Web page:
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The Haibike XDURO line was always Bosch powered until 2018… and since the AllMtn 8.0 is a 2017 model, it does indeed use a Bosch Performance Line high-torque CX motor, one of my favorite drive systems on the market. The all mountain series has been a popular seller for Haibike because it’s a “go anywhere, do anything” platform. Notice how the fork is angled out to take big hits and the suspension is longer travel with 150 mm front and rear vs. 120 mm or 130 mm on the cross country and trail platforms. Haibike has been using a rating system for their bikes with numbers that communicate trim level and 8.0 is near the top. The AllMtn 8.0 comes with a high-performance inverted suspension fork from Magura and Fox Float Factory rear shock. They both use air vs. springs which makes them lightweight and more versatile to handle heavy and light riders alike. You get compression and rebound clickers as well as some unique plastic shielding to protect the stanchions from rocks and trail obstacles. Inverted suspension tends to be stiffer and reduces unsprung weight compared with tranditional (where the sliders connect to the dropout) and the Magura Boltron offers a 15 mm thru-axle with a magnetically attached star wrench (that slides through the axle) vs. a quick release lever. I’m guessing this keeps the front of the bike narrower and more secure if you take the wrench with you. The rear portion of the bike is also solidly built with a 12 mm threaded maxle that does have a quick release lever on the left side. I love that you can run the included tires tubeless and have enjoyed and come to appreciate the plus sizing which offers some comfort, float over soft terrain, and reduced deflection. You get excellent rolling momentum and the kind of traction and suspension range to go over obstacles with this e-bike vs. nimbling around them. Note how the mid-motor has been angled up to increase clearance, and it has a sturdy plastic skid plate fixed along the bottom in case you do make contact. What I personally appreciate about this bike, and most Haibike mountain models, is that the frame blends into the motor and battery and special attention has been paid to the paint to create a fluid look vs. “tacked on” appearance that some electric bike batteries and motors can have. The Haibike XDURO AllMtn 8.0 comes in four frame sizes for improved fit, but I hear from some shops and consumers that the sizes can run thin as the season progresses. Haibike has been a little late in years past, bringing new models into the USA in time for the season to begin. Anyway, I love how they chose a sporty color pallet here and carried it through the fork, wheelset, and saddle rails. Most of the shifter cables, brake lines, and electrical wires are internally routed and Haibike uses larger openings with removable plastic grommets to make servicing easier for shops. This e-mtb comes with all of the fixin’s for hard core riding as well as a solid two-year comprehensive warranty and access to a wide network of Bosch service centers and Haibike dealers across the US (and Europe).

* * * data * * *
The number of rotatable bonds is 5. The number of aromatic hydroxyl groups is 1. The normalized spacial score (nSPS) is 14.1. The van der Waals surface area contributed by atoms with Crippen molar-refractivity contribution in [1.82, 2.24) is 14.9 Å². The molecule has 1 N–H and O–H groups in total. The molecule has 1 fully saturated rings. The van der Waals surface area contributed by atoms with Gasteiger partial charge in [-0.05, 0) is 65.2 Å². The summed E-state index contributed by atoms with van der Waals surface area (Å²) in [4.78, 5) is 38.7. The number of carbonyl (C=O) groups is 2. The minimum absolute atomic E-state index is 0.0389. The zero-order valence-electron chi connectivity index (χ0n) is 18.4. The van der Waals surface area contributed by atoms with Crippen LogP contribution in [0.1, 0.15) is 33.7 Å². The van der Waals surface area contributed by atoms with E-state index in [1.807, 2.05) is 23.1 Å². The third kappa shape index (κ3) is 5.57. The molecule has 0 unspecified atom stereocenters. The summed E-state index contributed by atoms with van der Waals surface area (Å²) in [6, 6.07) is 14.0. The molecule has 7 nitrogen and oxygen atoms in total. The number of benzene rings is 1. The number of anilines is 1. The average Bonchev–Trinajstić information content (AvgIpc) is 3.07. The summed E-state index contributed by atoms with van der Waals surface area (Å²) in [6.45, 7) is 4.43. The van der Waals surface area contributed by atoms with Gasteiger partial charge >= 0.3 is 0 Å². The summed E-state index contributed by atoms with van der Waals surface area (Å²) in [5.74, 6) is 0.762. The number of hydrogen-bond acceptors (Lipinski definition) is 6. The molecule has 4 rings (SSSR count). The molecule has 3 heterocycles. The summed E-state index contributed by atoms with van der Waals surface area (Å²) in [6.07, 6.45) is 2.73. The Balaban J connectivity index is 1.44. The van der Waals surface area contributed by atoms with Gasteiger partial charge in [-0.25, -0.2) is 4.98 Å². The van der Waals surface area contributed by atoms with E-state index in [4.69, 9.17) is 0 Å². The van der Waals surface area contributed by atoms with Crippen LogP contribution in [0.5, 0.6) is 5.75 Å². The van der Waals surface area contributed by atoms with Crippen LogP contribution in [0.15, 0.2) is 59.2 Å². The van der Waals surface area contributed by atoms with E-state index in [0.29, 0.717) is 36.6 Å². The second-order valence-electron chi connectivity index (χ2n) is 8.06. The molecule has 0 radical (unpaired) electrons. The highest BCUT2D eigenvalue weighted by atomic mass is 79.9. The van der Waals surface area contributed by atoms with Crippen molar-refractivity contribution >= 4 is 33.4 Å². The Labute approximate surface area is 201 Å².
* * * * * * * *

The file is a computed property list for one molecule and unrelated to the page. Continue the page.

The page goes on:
Driving this bike is one of the most trusted mid-motors on the market today. Bosch was an early pioneer in e-bike drive systems and their Performance line offers the most power, quickest response, and smartest operation of any brand that I have tested. The CX model delivers up to 75 Newton meters of torque and responds primarily to three signals including rear wheel speed, pedal cadence, and pedal torque. It listens for these signals 1,000 times per second while concurrently producing a “shift detection” gap in power to reduce mashing and strain on your chain, sprockets, and derailleur. When paired with the ebike specific eight-speed SRAM EX1, the motor can produce more strain because the gaps between gears are larger. That said, the AllMtn Pro and 8.0 here are higher-end platforms that I would assume more seasoned riders would be going for. There are many other lower-specced Haibikes that cost well under the $7k list price here. What I’m getting at is, you want to ease off a bit when shifting gears so that the motor will back off and you won’t get the hard jumps. Even with shift detection, you can still strain the drivetrain and wear the hardware down faster because of the high power throughput. The wattage range of the motor is 250 or 350 to 570 watts or so. Even though this is an exciting spec to talk about and compare, I don’t dig as deeply because Bosch is using the same motor hardware between the US and Europe (which have different power and top speed limits. In the US, you might get a boost in power and the top speed will be 20 mph vs. 15.5 mph because of our legal framework. The AllMtn Pro 8.0 is a Class 1 electric bike without a throttle, and can be used legally on the widest network of trails, especially in California.